Creates a feature class by overlaying the Input Features with the polygons of the Erase Features. Only those portions of the input features falling outside the erase features outside boundaries are copied to the output feature class.
Input Feature geometries coincident with Erase Feature geometries will be removed.
The Erase Features can be point, line, or polygon as long as the Input Feature is of the same or lesser order feature type. A polygon erase feature can be used to erase polygons, lines, or points from the input features; a line erase feature can be used to erase lines or points from the input features; a point erase feature can be used to erase points from the input features.
Attribute values from the input feature classes will be copied to the output feature class. However, if the input is a layer or layers created by the Make Feature Layer tool and a field's Use Ratio Policy is checked, then a ratio of the input attribute value is calculated for the output attribute value. When Use Ratio Policy is enabled, whenever a feature in an overlay operation is split, the attributes of the resulting features are a ratio of the attribute value of the input feature. The output value is based on the ratio in which the input feature geometry was divided. For example, If the input geometry was divided equally, each new feature's attribute value is assigned one-half of the value of the input feature's attribute value. Use Ratio Policy only applies to numeric field types.Caution:
Geoprocessing tools do not honor geodatabase feature class or table field split policies.
This tool will use a tiling process to handle very large datasets for better performance and scalability. For more details, see Geoprocessing with large datasets.
This tool may generate multipart features in the output even if all inputs were single part. If multipart features are not desired, use the Multipart to Singlepart tool on the output feature class.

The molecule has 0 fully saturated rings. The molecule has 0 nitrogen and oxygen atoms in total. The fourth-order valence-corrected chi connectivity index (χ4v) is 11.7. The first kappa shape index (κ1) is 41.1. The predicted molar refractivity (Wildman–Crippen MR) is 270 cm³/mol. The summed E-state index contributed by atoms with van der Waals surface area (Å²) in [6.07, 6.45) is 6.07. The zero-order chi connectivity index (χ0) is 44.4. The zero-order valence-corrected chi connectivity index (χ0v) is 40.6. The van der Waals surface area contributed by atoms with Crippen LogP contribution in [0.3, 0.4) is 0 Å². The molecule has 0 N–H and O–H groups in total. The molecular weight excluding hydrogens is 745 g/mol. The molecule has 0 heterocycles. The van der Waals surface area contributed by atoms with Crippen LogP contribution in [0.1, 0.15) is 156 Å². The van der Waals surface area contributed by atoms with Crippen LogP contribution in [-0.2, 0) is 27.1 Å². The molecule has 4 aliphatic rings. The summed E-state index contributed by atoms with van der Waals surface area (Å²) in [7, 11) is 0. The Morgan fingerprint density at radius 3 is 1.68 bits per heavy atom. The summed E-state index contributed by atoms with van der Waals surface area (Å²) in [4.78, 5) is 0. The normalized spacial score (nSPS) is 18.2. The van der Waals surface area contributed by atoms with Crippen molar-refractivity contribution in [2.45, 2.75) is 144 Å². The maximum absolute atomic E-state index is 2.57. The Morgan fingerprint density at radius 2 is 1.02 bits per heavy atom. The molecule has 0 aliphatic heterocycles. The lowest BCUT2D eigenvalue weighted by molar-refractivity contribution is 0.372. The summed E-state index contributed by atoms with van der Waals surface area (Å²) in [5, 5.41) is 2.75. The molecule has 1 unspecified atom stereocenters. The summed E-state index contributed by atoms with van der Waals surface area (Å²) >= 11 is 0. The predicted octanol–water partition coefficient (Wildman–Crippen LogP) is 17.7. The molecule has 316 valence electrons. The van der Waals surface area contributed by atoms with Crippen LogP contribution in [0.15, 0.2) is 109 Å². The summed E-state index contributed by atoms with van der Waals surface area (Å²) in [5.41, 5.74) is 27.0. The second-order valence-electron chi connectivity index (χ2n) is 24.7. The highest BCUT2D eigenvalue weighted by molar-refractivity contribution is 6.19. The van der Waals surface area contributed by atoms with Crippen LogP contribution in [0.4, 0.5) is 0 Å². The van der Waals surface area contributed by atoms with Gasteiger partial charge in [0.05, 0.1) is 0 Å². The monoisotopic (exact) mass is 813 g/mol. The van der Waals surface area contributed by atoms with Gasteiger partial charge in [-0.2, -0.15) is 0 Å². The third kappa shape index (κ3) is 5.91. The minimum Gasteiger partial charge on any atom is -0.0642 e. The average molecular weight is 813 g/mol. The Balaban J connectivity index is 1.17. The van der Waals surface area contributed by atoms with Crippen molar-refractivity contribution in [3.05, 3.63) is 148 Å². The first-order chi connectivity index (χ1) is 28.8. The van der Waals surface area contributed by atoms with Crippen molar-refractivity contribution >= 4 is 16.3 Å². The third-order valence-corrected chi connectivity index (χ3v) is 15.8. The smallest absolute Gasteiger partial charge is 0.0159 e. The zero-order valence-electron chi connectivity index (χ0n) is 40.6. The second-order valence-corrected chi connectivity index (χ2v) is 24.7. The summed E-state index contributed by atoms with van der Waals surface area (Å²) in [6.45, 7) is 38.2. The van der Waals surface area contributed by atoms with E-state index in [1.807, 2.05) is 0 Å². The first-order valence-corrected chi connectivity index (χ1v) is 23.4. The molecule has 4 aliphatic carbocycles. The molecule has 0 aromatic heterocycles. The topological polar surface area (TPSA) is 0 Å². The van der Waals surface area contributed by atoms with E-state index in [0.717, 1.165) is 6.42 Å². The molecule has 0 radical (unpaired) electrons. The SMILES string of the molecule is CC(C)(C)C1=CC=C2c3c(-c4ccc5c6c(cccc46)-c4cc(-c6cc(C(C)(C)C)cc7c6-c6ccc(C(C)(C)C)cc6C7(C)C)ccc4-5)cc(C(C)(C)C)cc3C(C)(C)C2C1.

The input feature class or layer.
The features to be used to erase coincident features in the input.
The feature class that will contain only those Input Features that are not coincident with the Erase Features.
The minimum distance separating all feature coordinates (nodes and vertices) as well as the distance a coordinate can move in X or Y (or both).
The following Python window script demonstrates how to use the Erase function in immediate mode.
import arcpy from arcpy import env env.workspace = "C:/data/data/gdb" arcpy.Erase_analysis(r'redlands.gdb\rdlswells\well',r'redlands.gdb\rdlsfloodzones\flood',r'redlands.gdb\wellsoutside_flood','#')
Find areas of suitable vegetation which exclude areas heavily impacted by major roads.
# Name: Erase.py # Description: Find areas of suitable vegetation which exclude areas heavily impacted by major roads # Author: ESRI # import system modules import arcpy from arcpy import env # Set environment settings env.workspace = "C:/data/Habitat_Analysis.gdb" # Select suitable vegetation patches from all vegetation veg = "vegtype" suitableVeg = "C:/output/Output.gdb/suitable_vegetation" whereClause = "HABITAT = 1" arcpy.Select_analysis(veg, suitableVeg, whereClause) # Buffer areas of impact around major roads roads = "majorrds" roadsBuffer = "C:/output/Output.gdb/buffer_output" distanceField = "Distance" dissolveField = "Distance" arcpy.Buffer_analysis(roads, roadsBuffer, distanceField, "FULL", "ROUND", "LIST", dissolveField) # Erase areas of impact around major roads from the suitable vegetation patches eraseOutput = "C:/output/Output.gdb/suitable_vegetation_minus_roads" xyTol = "1 Meters" arcpy.Erase_analysis(suitableVeg, roadsBuffer, eraseOutput, xyTol)